How many senses did I connect with? Three. Smell, sight, and sound. Here is one more example.

Nervously, I walked to the podium. My hands gripped rough edges as I tried prepared to speak from a dry mouth. Tension hung like a heavy fog.

I used touch (gripped the rough edges) and hinted at tastes (dry mouth). Then I used the sixth sense, which I call the “Mood of the Room or the Character”.

What was the mood of the room / character?

Tense!

Your audience can better experience the story when you bring up the feelings/mood of the room or character.

Here are some more examples:

  • The air was filled with anticipation.
  • Sam cheerfully walked up to me.
  • Tension filled the room.
  • I felt discouraged.

Every story you and I tell should connect with the 6 senses. Now, every little story does not need to hit all six. But we should bring them in.

How to connect with all 6 Senses

You and I can ask these questions as we prepare our stories and speeches:

  • What are the characters hearing?
  • What are they smelling?
  • What are they touching?
  • What are they tasting?
  • What are they seeing?
  • What are they feeling or what is the mood of the room?

Remember, you can bring your audience in my saying, “If you had been there, you would have smelled…”

You have heard about how some people are mainly auditory, kinesthetic, and visual? This means that some people really connect with you as you talk about the sounds in your stories. Others connect when you brilliantly paint a picture of the scene. Finally kinesthetics love it when you describe what the characters are doing!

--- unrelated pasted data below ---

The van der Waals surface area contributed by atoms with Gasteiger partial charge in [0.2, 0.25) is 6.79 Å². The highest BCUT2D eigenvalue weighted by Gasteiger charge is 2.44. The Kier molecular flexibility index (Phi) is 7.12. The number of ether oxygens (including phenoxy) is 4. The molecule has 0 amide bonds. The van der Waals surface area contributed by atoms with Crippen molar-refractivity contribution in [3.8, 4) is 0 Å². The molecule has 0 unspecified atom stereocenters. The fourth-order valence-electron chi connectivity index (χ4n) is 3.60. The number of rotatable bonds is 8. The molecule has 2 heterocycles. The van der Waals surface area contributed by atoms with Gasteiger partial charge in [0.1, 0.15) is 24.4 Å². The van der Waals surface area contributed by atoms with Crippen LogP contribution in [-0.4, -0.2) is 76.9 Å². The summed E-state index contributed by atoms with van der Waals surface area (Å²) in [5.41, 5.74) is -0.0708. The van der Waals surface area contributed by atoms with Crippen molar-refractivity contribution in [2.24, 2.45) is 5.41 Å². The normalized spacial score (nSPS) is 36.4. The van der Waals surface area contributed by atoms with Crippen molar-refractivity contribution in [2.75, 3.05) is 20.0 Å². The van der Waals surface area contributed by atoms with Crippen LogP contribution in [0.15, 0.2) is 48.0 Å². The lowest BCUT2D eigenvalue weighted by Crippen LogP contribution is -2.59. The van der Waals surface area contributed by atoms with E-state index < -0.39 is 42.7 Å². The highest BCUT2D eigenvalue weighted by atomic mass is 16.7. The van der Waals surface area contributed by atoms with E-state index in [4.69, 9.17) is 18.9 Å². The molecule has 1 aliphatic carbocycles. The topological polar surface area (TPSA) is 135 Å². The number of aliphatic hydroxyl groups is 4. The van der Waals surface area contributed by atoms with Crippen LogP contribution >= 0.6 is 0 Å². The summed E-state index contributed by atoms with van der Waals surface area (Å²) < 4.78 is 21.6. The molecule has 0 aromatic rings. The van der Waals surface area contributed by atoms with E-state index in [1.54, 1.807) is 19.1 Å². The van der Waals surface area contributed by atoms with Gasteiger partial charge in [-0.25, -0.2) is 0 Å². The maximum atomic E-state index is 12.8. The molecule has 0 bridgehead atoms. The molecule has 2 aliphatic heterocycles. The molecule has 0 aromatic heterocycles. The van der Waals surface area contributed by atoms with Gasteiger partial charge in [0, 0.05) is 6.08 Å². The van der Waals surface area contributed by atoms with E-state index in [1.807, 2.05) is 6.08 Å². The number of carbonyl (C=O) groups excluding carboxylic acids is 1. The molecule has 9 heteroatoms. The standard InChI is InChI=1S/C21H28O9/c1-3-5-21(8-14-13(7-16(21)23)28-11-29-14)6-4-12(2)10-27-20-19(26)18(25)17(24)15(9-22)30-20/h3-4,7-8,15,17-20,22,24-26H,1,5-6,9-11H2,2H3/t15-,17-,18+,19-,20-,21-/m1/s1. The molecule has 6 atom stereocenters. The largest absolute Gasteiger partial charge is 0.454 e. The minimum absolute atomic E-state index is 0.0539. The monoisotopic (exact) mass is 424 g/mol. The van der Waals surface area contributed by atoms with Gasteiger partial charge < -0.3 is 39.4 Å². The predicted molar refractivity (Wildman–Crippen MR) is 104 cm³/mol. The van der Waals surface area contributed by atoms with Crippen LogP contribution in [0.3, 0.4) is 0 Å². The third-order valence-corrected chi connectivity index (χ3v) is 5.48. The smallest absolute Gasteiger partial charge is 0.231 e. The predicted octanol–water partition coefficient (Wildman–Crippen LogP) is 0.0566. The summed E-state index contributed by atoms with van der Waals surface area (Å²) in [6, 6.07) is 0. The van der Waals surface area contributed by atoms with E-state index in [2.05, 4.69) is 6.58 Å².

By using all six sense, every person in the room will connect with your story.

Caution! Don’t over due it. Use a couple words to describe the scene and connect wit the 6 senses, but don’t be too detailed. You don’t have to hit all six with every paragraph. More on that later.

In conclusion, you bring your audience into the story with what we learned in Part 1. Next, we use our effective story telling technique #2 and include details which connect with the six sense and create a home theater type experience.

(C)Arlen Busenitz 2009
 

Arlen Busenitz

Arlen Busenitz is an experienced speaker with over 650 presentations. He is Author of several books, CD's,and creator of Become a Better Speaker in One Evening™

More Posts - Website